problems and it can be argued that being punished is not an over-riding
concern for them. For example, according to the US government’s
Alcohol, Drug Abuse and Mental Health Administration, 53% of drug
users have a diagnosable mental disorder. Many hard-core users in
inner cities already lead such high-risk lives on the streets that prison
is not perceived as a much riskier or more threatening alternative.

Shifting focus from punishment to treatment would not disrupt deterrence, because current prison sentences do not do much in the way of solving drug issues anyway. The report also says that “many users have been led to control or give up their drug use because the toll on personal relationships and home and work lives was too high and the rewards for quitting were attractive.” Supporting these factors with better treatment programs would help address drug issues and, in turn, decrease the demand for cartels’ services.


The Mexican government’s war with drug cartels should concern all Americans. Violence from the drug wars spills over the border into the United States, while U.S. drug and gun policy figure prominently into the supply and demand of cartels. Smart policy options work to decrease the supply of guns to the cartels while simultaneously working to decrease demand for the drugs and illegal immigration services cartels provide.

A stable and successful Mexico is in America’s best interests — both from a security perspective, and an economic one. And working to systematically weaken its drug cartels should be a priority for the United States going forward.


Why the DREAM Act Should Pass

A recent Gallop poll shows a slight majority of Americans favor passing the Development, Relief and Education for Alien Minors Act (or DREAM Act). The DREAM Act was first sponsored in 2001 by Republican Senator Orrin Hatch (UT). It passed in the House this year and even had a majority of support in the Senate (55-41), where it failed to overcome a filibuster.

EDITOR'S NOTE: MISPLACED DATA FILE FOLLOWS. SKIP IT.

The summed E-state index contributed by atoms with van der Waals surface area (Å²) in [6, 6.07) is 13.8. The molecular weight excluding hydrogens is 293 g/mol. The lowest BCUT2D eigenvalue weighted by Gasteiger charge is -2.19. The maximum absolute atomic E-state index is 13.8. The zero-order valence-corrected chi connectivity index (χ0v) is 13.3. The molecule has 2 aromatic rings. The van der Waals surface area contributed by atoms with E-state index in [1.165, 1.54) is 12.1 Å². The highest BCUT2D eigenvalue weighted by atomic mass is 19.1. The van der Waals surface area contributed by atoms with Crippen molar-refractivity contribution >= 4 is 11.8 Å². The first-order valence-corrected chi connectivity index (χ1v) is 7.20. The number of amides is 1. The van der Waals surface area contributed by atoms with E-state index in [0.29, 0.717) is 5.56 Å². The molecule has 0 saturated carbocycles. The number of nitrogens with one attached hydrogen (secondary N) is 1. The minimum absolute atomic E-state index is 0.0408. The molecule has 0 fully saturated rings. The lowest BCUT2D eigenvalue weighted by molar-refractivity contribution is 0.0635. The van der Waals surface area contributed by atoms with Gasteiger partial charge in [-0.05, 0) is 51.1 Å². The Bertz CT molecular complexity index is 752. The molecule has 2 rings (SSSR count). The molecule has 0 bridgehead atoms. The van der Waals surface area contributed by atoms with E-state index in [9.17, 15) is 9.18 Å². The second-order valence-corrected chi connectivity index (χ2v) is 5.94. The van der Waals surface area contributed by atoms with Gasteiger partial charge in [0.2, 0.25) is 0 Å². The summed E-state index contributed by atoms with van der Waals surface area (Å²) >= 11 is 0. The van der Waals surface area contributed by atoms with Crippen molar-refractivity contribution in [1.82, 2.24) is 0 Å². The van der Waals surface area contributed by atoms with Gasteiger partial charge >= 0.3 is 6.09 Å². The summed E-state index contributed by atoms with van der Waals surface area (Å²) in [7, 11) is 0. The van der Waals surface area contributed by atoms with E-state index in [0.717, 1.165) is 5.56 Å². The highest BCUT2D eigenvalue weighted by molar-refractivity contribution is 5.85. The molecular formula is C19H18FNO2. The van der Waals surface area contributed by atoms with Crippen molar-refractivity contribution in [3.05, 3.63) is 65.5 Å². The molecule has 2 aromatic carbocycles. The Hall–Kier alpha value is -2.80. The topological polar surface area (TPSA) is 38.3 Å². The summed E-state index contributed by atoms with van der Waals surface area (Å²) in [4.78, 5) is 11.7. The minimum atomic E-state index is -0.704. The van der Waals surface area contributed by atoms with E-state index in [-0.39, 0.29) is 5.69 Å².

Basically, the bill would provide a path to citizenship for illegal immigrants brought to the United States as children if they join the military or pursue higher education. Read the text of the Senate bill here, and the House bill here.

The consideration of the DREAM Act by this Congress stands as perhaps the most meaningful attempt at immigration reform since the Comprehensive Immigration Reform Act of 2007. That bipartisan bill (brought down by bipartisan opposition) actually contained the DREAM Act as one of its provisions. While the DREAM Act is only a small step on the longer road to comprehensive reform, it is nevertheless worth passing. Here’s why:

  • It is a step toward resolving the status of illegal immigrants currently living in America
  • It will provide the military with ample recruits
  • It will yield economic benefits for the entire country and raise government revenue

Let’s examine these points one by one.